The wonderful thing about a custom built home is that you can have everything exactly as you want. The terrible thing about a custom built home is that you can have everything exactly as you want. Huh? Yes, they’re both true. You actually have to decide what you want. Well, isn’t that the whole point? Yes, but the decisions never stop until all the furnishings are in their final place. For some, it all may be simple enough. For others, it may be so daunting they wouldn’t even consider it. Of course, for many it’s not an option due to the expense or the time it takes to completion. Why not buy a resale home and move right in? Or at least buy a home in a new subdivision being built and nearly ready for occupancy without further ado? For one reason, you can have exactly what you want instead of settling for something less. For another, the place where you have decided to live doesn’t have many resales and virtually no new standard homes being built by developers. Like Silver City, New Mexico, where we decided to settle in retirement.
It can’t be that tough, can it? Yes, it can—or at least it might have been for me years ago. Much to my surprise, it turned out not so difficult at all. More on that in a bit. First, let’s consider what goes into making that custom home. We’ll skip the location choice; that’s another big deal but one we had already made through research, travel to many towns and cities and an extended stay in the finalist to be sure about our decision. Maybe you could start with a menu of options offered by a builder; we didn’t do that, we decided everything.
- Floor plan—room by room, size and orientation, closets, etc.
- Materials—exterior and interior walls, floors, roofing, countertops, etc.
- Fixtures—plumbing, cabinets, lighting, etc.
- Doors and windows—plus the blinds or shades
- Colors—walls, ceiling, floors, appliances, fixtures, etc.
- Appliances—kitchen and laundry
- Hardware—for doors, cabinets, etc.
- Heating and cooling—limited for us by design
Most of the floor planning came well in advance of construction through use of software to design the house and applying what we didn’t like in our last home. Of course, as the infrastructure costs climbed we had to keep modifying (mostly shrinking the dimensions) the plan. Little things caused additional decision points to arise. Like the lighting store in our town closing or some manufacturers dropping our local window and door vendor. We adapted and worked through it. In the end, having moved in, we were delighted in the home that will be our last. We love how it looks. We love our view. We love how it works for all our needs and wants. Perfect for her quilting and crafting. Perfect for my writing. Fine for relaxation and all the tasks of daily life. It is the realization of a dream.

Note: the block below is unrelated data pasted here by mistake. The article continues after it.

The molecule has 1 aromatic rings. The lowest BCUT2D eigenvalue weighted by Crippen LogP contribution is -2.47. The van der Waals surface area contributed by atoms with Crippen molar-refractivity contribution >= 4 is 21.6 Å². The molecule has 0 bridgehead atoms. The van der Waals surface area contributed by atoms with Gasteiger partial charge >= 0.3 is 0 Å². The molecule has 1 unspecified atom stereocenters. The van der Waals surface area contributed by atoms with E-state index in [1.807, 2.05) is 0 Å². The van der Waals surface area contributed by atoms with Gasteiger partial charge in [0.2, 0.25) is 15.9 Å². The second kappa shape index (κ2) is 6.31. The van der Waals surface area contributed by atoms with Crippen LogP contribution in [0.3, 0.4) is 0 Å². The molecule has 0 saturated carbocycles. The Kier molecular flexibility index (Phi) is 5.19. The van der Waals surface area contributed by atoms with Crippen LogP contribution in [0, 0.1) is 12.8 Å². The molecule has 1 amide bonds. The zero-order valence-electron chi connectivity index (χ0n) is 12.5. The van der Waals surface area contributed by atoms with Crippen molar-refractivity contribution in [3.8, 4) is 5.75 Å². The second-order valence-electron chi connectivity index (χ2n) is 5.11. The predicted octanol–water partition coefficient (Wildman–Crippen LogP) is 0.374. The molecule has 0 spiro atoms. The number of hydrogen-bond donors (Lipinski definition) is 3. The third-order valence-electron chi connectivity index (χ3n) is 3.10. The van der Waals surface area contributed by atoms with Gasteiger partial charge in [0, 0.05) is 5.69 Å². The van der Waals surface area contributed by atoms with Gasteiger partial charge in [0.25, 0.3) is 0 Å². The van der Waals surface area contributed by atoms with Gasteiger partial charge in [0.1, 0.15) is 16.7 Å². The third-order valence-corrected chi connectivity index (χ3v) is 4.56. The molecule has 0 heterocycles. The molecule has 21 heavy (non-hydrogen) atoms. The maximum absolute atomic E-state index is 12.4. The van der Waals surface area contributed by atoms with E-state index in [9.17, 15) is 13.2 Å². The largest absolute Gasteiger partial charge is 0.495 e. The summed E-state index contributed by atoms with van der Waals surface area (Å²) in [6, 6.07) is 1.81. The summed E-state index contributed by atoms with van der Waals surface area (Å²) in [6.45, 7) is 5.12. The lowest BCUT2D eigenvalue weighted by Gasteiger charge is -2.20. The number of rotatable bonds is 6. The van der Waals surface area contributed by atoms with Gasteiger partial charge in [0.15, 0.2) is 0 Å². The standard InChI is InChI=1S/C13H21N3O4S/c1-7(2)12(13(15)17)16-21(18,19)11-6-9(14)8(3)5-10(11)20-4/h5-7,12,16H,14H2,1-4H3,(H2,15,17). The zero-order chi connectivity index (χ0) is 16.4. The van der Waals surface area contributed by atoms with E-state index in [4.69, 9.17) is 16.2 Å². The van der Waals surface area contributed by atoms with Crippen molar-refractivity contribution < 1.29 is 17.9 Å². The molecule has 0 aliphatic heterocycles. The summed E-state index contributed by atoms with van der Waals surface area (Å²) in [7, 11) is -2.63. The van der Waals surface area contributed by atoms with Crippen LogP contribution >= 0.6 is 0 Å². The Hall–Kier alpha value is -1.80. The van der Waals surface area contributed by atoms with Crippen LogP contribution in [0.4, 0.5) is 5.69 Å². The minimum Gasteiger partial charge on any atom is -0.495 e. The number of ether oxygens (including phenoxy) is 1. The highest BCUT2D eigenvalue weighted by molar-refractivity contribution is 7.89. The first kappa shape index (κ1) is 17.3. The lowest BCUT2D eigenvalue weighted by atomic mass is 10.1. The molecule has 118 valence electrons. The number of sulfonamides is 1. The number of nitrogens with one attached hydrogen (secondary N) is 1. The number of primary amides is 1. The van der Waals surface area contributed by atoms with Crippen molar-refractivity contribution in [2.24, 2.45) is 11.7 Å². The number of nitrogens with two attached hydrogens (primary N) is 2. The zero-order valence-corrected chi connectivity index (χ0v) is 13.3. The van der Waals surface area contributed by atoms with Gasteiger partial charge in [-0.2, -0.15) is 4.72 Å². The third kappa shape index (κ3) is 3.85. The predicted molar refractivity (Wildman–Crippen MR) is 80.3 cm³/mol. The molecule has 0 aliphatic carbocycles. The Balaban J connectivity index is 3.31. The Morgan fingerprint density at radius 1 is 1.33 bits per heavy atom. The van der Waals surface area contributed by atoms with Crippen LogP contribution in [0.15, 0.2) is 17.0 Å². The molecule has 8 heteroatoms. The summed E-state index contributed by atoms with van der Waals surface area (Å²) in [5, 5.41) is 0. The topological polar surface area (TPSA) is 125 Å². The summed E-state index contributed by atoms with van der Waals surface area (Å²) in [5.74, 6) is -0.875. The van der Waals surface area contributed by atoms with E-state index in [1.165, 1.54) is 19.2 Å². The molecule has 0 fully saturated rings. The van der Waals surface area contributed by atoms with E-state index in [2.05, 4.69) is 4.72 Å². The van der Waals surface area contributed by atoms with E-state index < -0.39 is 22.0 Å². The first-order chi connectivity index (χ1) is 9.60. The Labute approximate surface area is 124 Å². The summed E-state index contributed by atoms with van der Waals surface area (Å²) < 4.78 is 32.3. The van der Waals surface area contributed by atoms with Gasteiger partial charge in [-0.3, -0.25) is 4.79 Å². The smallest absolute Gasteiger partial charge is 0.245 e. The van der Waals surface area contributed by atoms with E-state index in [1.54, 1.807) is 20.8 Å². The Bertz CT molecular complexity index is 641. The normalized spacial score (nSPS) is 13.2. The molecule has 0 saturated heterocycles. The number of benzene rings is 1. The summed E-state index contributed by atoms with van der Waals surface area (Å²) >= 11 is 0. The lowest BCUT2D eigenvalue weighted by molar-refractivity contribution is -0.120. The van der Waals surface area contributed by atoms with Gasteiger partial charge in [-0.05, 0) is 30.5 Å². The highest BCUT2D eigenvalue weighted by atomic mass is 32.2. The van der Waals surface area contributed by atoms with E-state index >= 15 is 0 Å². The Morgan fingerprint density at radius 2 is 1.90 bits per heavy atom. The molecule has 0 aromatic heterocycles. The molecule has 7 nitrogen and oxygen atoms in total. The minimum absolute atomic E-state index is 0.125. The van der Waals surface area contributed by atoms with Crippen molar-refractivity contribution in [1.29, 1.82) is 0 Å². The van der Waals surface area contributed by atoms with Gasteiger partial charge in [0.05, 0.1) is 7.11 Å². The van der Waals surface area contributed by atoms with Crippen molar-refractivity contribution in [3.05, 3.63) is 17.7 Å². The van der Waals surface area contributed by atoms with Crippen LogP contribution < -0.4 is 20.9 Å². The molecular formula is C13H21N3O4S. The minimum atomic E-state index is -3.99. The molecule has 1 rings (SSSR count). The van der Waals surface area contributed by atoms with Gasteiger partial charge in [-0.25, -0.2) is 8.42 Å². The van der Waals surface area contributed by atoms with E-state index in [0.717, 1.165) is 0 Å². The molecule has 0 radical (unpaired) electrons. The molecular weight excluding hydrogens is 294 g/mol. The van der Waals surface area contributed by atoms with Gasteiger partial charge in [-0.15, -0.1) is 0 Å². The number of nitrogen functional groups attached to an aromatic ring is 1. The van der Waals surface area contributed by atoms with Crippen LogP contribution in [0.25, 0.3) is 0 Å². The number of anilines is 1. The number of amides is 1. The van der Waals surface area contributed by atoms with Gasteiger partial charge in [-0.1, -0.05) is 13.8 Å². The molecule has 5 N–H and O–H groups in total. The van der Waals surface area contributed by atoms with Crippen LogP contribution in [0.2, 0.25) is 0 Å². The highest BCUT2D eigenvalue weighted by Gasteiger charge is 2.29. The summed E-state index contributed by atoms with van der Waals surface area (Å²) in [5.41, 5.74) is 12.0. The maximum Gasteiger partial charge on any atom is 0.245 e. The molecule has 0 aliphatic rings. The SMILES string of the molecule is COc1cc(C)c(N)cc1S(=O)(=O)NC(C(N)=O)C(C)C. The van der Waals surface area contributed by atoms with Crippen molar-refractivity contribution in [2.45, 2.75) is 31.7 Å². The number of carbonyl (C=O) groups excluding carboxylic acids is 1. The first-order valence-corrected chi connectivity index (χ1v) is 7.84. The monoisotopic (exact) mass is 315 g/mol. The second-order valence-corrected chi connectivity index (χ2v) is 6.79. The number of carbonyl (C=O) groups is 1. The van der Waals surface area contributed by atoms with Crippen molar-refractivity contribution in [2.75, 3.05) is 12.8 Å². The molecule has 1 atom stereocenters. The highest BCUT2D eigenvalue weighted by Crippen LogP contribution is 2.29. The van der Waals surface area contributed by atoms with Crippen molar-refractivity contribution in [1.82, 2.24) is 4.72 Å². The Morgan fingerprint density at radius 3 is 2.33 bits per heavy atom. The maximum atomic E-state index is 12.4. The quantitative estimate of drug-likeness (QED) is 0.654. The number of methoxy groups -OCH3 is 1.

You may have heard the newspaper term, burying the lead. You might say I did that. This article is not really about the challenges of building a dream house. It’s more about becoming capable of doing it. It’s a subtle example of human revolution. A change that crept up on me unnoticed over time until we took on the task of creating our dream house. One of my prime motivations in beginning my practice of Buddhism some 39 years ago was difficulty in making decisions—small ones and big ones. Important ones like what I wanted to do with my life. Seems like after four years of a college quest to reclaim virtues and ideals lost in Vietnam and during Watergate I should have known. Nope. Then three years more for law school. I had to save the world and make it a better place. Be a lawyer? No, that wasn’t it, despite passing the bar on my first try. I went to work for local government instead. During the year I spent after law school figuring out that choice, I also first considered the dream house I wanted to live in—in a very elementary way. All as part of a book called Where Do I Go from Here with My Life, by Nelson Bolles—the guy who wrote the classic, What Color is Your Parachute.
But what about the human revolution? It’s not something that happens overnight, as in the violent revolution overturning a government via a coup. No, it’s changing your character—yourself, over time. As you acquire the wisdom of the Buddha through the practice, you evolve. Accepting the premise, that control of your mind and your actions is fundamentally within your power, your revolution in character proceeds. No one else is in charge of your life, you are. You set a goal and keep working toward it no matter the obstacles you may face. Buddhism posits a somewhat complicated syllogism about conspicuous and inconspicuous prayer and conspicuous and inconspicuous result. Either type of prayer can be associated with either type of result. In the case of my decision-making difficulty, I long ago had stopped conspicuously praying about. But the daily Buddhist practice had continued with an inconspicuous prayer. Eventually, midway through the home construction process, the conspicuous result became apparent—no longer inconspicuous.